I'm impressed by Elizabeth's husband, reeling with fever, changing an RV tire in the heat; I'm made of weaker stuff because installing a car seat in the Louisiana sun nearly killed me.  I snorted aloud at Leslie's motherfucking snakes in a motherfucking backpack.  I tensed up as I read Suzanne's story, hoping that the unthinkable — her grandfather knocked down by security personnel! — didn't turn into the unendurable.  Wren's trip to India wasn't funny in the least, though I confess I laughed when she said, "The whole ordeal was horrific. So we're going to do it again."  Aggh, and poor CS — not only was her story hair-raising, she gave us the indelible image of archaeological proctologists one day extracting fossilized sticks from outraged fellow passengers.

I read these stories quickly in bits and snatches while I was away, not because I was using my iPod to do it, although I was, but because with the return trip ahead, I couldn't bear to spend much time imagining myself in anyone else's place.  I'm cringing anew at your stories today.  I don't know how you made it through — Reese made me laugh when she said, "I was a vodka tonic away from throwing myself out the emergency hatch" —  but I'm very glad you did.  Thank you for reliving the magic.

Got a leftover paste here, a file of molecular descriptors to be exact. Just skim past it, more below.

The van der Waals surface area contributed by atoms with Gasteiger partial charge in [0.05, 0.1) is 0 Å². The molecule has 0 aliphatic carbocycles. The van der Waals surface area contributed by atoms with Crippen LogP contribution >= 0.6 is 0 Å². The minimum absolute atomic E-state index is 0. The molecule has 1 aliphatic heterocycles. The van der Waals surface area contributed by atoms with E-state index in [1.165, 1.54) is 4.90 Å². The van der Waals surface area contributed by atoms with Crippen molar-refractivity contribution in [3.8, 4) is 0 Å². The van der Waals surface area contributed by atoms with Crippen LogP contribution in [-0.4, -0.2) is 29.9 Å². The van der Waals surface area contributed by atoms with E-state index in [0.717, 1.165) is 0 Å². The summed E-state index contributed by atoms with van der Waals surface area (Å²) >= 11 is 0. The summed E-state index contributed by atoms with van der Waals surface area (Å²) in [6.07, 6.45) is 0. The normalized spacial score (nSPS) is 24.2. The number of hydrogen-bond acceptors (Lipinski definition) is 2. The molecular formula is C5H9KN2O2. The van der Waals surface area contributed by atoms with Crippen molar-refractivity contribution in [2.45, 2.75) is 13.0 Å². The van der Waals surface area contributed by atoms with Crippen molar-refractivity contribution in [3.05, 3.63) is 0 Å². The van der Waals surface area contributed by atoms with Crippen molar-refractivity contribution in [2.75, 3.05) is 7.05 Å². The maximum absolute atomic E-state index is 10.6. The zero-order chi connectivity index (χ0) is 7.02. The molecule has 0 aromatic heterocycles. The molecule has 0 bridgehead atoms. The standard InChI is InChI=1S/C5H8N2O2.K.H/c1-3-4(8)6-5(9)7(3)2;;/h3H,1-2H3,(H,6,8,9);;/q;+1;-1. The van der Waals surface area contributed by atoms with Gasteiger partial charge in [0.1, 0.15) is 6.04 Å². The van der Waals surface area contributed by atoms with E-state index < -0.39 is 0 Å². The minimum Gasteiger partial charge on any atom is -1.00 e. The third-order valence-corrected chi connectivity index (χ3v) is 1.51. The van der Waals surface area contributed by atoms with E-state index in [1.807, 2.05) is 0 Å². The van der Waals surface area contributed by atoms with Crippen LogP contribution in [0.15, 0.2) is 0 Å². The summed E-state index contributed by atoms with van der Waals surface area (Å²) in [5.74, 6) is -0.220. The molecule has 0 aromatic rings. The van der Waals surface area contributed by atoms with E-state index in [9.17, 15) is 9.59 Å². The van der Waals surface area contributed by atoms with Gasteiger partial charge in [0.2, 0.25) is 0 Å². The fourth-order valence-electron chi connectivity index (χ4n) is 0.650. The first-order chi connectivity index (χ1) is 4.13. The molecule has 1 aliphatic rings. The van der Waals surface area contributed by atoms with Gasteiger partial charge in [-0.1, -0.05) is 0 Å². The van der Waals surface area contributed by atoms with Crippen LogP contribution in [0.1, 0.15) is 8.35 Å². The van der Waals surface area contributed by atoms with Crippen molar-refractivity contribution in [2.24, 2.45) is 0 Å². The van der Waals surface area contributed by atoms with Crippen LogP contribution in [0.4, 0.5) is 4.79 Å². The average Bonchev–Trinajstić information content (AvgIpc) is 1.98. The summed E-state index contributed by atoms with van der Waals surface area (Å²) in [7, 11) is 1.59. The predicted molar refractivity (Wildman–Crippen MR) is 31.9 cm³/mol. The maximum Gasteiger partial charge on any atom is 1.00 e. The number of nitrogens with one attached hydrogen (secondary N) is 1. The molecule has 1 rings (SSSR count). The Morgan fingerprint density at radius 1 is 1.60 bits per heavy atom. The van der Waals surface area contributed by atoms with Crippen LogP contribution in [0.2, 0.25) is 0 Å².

I'm almost embarrassed to tell you that our trip...was fine.  We had to run through the connecting airports on the way there, but Charlie was like a tiny O.J. Simpson.  (Remember the sprinting years, not the stabbing ones.)  Newark airport gave me a new appreciation for the power of adrenaline; nothing makes me go all turbo like stepping off the jetway to hear the final boarding call for the next flight, 80 gates away.  Improbably, we made it.  Finally seated and belted on that plane, I was so pumped I could have lifted the fully packed airplane and hurled it to its destination.  In Houston, changing planes involved long stretches on foot, a train, and two buses — by the end I wouldn't have been surprised to see a sign that said, "Proceed to Gate A309 Through Jagged Glass-Littered Crawling Tunnel" — but I was going to make that flight if it killed me.  Seemed like I pushed that stroller through the very corridors of Hell, but I gate checked it with no trouble and we got on all flights without incident.  Unless you consider my exploding aorta an incident.